Disclosure: I worked for the Lamont campaign doing web design and production and some writing for the official blog (from 9/5/06 to 11/07/06).

Thursday, July 27, 2006

 

Foreign Policy Questions for Joe

If anyone can get directions to his campaign office (it's apparently a Cheney-esque bunker in an undisclosed location), here are a couple of timely ones to ask that have nothing to do with Iraq:

1. Will he be opposing John Bolton on the floor of the senate this week?

2. Will he rule out accepting any cabinet appointment from Bush in the next 2+ years (which would incidentally likely mean a Republican replacement)?
Comments:
Did moderate Republican Sen. Bill Cohen rule out recieving a cabinet appointment from Bill Clinton?

No, he brought his perspectives and values to the Pentagon, where he made a terrific Secretary of Defense for 4 peaceful years.
 
Uh, Lieberblogger, you forget that Cohen was appointed AFTER his senate term ended, which occured AFTER he didn't run for re-election. Cohen didn't ask for a six year term and then cut and run.

And it wasn't peaceful. There were the embassy bombings (plural), the bombing of Iraq, the bombing of Afghanistan, and Kosovo (not to mention the shit-canning of Wes Clark).

And since he became a wannabe pundit, Cohen has used damn near every column inch to make an ass of himself.

The question is still relevant: Is Joe Lieberman asking for a six year gig but open to leaving before the job is done?
 
That's the real "elephant in the room" -- that Joe's "position of principle" is a thin veneer over a potential SecDef appointment. I think this needs wider airing, and it's a shame that the tag never stuck in local conventional wisdom about the race.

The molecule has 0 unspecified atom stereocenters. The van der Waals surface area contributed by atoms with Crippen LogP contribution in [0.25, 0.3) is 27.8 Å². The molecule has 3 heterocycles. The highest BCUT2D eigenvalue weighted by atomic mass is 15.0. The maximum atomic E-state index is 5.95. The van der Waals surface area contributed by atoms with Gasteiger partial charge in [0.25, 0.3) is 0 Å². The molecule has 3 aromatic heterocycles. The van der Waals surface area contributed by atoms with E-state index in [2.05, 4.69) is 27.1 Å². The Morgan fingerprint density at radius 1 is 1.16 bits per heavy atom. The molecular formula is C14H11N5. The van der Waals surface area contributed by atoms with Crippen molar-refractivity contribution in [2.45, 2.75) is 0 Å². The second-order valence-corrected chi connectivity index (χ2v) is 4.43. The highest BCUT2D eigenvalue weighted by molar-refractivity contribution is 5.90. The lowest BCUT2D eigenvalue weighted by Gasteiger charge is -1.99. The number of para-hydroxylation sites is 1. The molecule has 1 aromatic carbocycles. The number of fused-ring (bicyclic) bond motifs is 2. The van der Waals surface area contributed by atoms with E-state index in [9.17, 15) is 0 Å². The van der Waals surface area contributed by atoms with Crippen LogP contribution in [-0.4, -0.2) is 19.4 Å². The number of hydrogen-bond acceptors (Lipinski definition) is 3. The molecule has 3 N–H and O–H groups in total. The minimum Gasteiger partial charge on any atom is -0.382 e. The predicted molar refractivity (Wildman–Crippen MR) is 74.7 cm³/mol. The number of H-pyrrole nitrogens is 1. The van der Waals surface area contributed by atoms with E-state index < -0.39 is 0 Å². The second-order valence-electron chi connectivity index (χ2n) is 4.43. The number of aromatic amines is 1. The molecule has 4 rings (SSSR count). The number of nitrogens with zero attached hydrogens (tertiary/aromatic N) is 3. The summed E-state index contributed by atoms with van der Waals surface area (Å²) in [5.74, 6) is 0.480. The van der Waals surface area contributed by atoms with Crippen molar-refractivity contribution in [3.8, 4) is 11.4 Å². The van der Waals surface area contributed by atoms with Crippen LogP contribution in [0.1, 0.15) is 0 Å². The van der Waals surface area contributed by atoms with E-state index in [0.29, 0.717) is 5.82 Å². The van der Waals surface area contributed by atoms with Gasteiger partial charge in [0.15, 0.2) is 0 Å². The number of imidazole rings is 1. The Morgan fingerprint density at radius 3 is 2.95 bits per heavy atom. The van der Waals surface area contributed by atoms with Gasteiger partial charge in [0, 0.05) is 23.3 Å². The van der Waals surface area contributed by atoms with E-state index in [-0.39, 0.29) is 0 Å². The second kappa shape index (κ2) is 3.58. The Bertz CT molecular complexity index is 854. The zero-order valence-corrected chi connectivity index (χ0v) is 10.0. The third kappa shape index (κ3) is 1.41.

However, here's the question: is it better to pursue him on this, or give him an escape route? Yes, he's displayed an absolute failure of judgement on matters of war and peace, but that fact would be true of any Bush appointee. By pinning him to a "no" on this, it dramatically increases the chance he stays in the race as an independent. So it's a tough call.
 
Great artice on Ned: http://news.yahoo.com/s/thenation/20060727/cm_thenation/20060814nichols
 
"2. Will he rule out accepting any cabinet appointment from Bush in the next 2+ years (which would incidentally likely mean a Republican replacement)?"

He should be asked this question. If he wins as a Democrat and accepts a job with the Bush regime he will be replaced by a republican. Democrats will lose a seat.
 
3. How has the Iraq War contributed to stability in the Middle East? How has the Bush withdrawal from the Peace Process contributed? Isn't the evolving mess in Israel a consequence of Bush policies that you have subserviently supported? Of what use is your vaunted foreign policy experience?
 
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